This porcelain figure represents Zhongli Quan as a scholar. He is wearing a scholar’s hat and carries a scroll on his back. He holds a fan that, according to legend, could bring the dead to life. Thus, he also bears the auspicious meaning of longevity. On his bare belly, the potter painted a qilin, a mythical auspicious creature that turns his head to the sun. The same design in different colors also decorates his back.
Daoist Immortal Han Xiangzi, China, Jiangxi province, Jingdezhen kilns, Qing dynasty (1644-1911), Kangxi reign (1662-1722). Porcelain with famille verte overglaze enamel decoration, 28.3 cm (11 1/8 in.). The Cleveland Museum of Art, Severance and Greta Millikin Collection 1964.194.
One of the Eight Immortals, Han Xiangzi was said to be the nephew of the famous Tang dynasty poet Han Yu (768–824). He is usually shown as a young boy holding a flute. Han is wearing a white robe decorated with peonies, hinting at his identity as the patron of florists and his legendary ability to make peonies bloom in winter. A four-clawed dragon, a decorative motif typically used for imperial nobility and certain high-ranking officials, decorates Han’s robe.
Dish with Zhang Guolao, 1662–1722. China, Jiangxi province, Jingdezhen kilns, Qing dynasty (1644–1911), Kangxi reign (1662–1722). Porcelain with famille verte overglaze enamel and painted gold decoration (interior) and powder blue glaze with painted decoration (exterior); diam. 19.8 cm. The Cleveland Museum of Art, Bequest of Mrs. Severance A. Millikin, 1989.306.
Zhang Guolao, featured on this dish, is one of the Eight Immortals and a gifted magician who was believed to know the secret arts to obtain longevity. Typically depicted as an old man and accompanied by his mule, he is the patron saint of artists. His mule is said to be magical; it can be folded up like a piece of paper to fit into a small bag. The central scene is framed by a sumptuously gold-decorated rim showing spaces reserved for landscape scenes in primarily fresh blue and green colors.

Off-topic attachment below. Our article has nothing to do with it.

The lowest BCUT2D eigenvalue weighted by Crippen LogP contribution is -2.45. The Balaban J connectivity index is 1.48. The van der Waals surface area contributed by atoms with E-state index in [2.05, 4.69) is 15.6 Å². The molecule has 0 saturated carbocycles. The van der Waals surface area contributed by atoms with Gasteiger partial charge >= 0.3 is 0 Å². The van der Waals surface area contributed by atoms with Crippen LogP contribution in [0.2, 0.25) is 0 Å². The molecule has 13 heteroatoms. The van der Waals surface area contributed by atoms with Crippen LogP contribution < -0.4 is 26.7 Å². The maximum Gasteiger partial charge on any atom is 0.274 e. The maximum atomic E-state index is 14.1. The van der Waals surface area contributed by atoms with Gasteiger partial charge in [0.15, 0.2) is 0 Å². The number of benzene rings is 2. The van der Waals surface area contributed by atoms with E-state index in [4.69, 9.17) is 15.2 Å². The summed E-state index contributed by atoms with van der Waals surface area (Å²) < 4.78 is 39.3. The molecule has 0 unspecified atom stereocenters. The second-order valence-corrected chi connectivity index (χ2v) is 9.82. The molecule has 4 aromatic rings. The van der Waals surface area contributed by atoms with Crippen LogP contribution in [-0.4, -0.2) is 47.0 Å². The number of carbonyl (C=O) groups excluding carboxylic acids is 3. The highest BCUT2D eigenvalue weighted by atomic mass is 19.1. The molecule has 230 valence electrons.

Plate with Isle of the Immortals, China, Jiangxi province, Jingdezhen kilns, Qing dynasty (1644-1911), Yongzheng mark and reign (1723-35). Porcelain decorated in underglaze cobalt blue and overglaze enamels. Diameter: 21.2 cm (8 3/8 in.). The Cleveland Museum of Art, The Fanny Tewksbury King Collection 1956.709.
This multicolored dish is decorated with the sacred isle, also seen on the exterior of the blue-and-white dish nearby. A pavilion emerges amid rising and falling waves, a symbol of constant transformation and change. Above the waves are mysterious clouds, symbolizing the cosmic vital energy (qi) that animates all things and beings on earth in Daoism. The interior of the dish also shows cranes carrying sticks in their beaks, a motif that symbolizes longevity. Cranes carrying sticks above a pavilion in the sea express the wish “May you live to a ripe old age (haiwu tianchou; 海屋添籌).”
Dish with Laozi Riding a Water Buffalo (interior); Pavilion and Immortals in Rocky Landscape (exterior), China, Jiangxi province, Jingdezhen kilns, Qing dynasty (1644-1911), Yongzheng reign (1723-35). Porcelain with underglaze blue decoration. Diameter: 19.9 cm (7 13/16 in.); Overall: 7.2 cm (2 13/16 in.). The Cleveland Museum of Art, Bequest of Mrs. Severance A. Millikin 1989.315.
Daoism traces its origins to Laozi, a sage believed to have lived in the sixth century BC, who was the reputed author of the Daode jing (Classic of the Way), a fundamental text for Daoism. The interior of this dish depicts the elderly Laozi riding a buffalo. He is accompanied by three servants and is greeted by a scholarlike figure.
This dish borrows brush and shading techniques typically employed by artists who paint on paper or silk, a development frequently seen in porcelain decoration around the 1700s.